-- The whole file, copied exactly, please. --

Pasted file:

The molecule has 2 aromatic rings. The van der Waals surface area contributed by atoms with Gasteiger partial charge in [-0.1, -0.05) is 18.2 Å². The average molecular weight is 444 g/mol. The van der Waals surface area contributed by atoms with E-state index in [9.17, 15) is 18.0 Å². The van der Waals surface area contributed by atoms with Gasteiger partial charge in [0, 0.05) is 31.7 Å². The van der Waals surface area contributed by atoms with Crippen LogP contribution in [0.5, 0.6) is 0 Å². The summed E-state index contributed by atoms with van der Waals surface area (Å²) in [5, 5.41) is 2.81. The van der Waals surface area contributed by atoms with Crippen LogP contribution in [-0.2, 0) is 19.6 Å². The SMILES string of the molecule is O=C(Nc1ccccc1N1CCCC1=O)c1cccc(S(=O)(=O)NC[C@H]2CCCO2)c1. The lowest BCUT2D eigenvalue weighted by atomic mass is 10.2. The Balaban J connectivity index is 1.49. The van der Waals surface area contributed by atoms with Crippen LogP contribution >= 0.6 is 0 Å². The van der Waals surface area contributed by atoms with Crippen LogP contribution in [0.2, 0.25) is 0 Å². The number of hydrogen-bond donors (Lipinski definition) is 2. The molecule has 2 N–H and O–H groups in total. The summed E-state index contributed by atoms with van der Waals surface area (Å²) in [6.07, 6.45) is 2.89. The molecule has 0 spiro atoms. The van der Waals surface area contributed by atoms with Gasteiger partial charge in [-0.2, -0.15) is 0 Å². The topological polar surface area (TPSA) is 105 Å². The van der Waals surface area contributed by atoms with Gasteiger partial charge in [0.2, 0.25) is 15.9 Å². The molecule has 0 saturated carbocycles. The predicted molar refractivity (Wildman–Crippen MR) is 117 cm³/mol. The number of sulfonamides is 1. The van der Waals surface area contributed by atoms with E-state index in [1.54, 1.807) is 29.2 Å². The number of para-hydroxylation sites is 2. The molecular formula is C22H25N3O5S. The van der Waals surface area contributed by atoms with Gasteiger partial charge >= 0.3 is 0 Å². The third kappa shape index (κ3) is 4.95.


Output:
The molecule has 2 aromatic rings. The van der Waals surface area contributed by atoms with Gasteiger partial charge in [-0.1, -0.05) is 18.2 Å². The average molecular weight is 444 g/mol. The van der Waals surface area contributed by atoms with E-state index in [9.17, 15) is 18.0 Å². The van der Waals surface area contributed by atoms with Gasteiger partial charge in [0, 0.05) is 31.7 Å². The van der Waals surface area contributed by atoms with Crippen LogP contribution in [0.5, 0.6) is 0 Å². The summed E-state index contributed by atoms with van der Waals surface area (Å²) in [5, 5.41) is 2.81. The van der Waals surface area contributed by atoms with Crippen LogP contribution in [-0.2, 0) is 19.6 Å². The SMILES string of the molecule is O=C(Nc1ccccc1N1CCCC1=O)c1cccc(S(=O)(=O)NC[C@H]2CCCO2)c1. The lowest BCUT2D eigenvalue weighted by atomic mass is 10.2. The Balaban J connectivity index is 1.49. The van der Waals surface area contributed by atoms with Crippen LogP contribution >= 0.6 is 0 Å². The van der Waals surface area contributed by atoms with Crippen LogP contribution in [0.2, 0.25) is 0 Å². The number of hydrogen-bond donors (Lipinski definition) is 2. The molecule has 2 N–H and O–H groups in total. The summed E-state index contributed by atoms with van der Waals surface area (Å²) in [6.07, 6.45) is 2.89. The molecule has 0 spiro atoms. The van der Waals surface area contributed by atoms with Gasteiger partial charge in [-0.2, -0.15) is 0 Å². The topological polar surface area (TPSA) is 105 Å². The van der Waals surface area contributed by atoms with Gasteiger partial charge in [0.2, 0.25) is 15.9 Å². The molecule has 0 saturated carbocycles. The predicted molar refractivity (Wildman–Crippen MR) is 117 cm³/mol. The number of sulfonamides is 1. The van der Waals surface area contributed by atoms with E-state index in [1.54, 1.807) is 29.2 Å². The number of para-hydroxylation sites is 2. The molecular formula is C22H25N3O5S. The van der Waals surface area contributed by atoms with Gasteiger partial charge >= 0.3 is 0 Å². The third kappa shape index (κ3) is 4.95.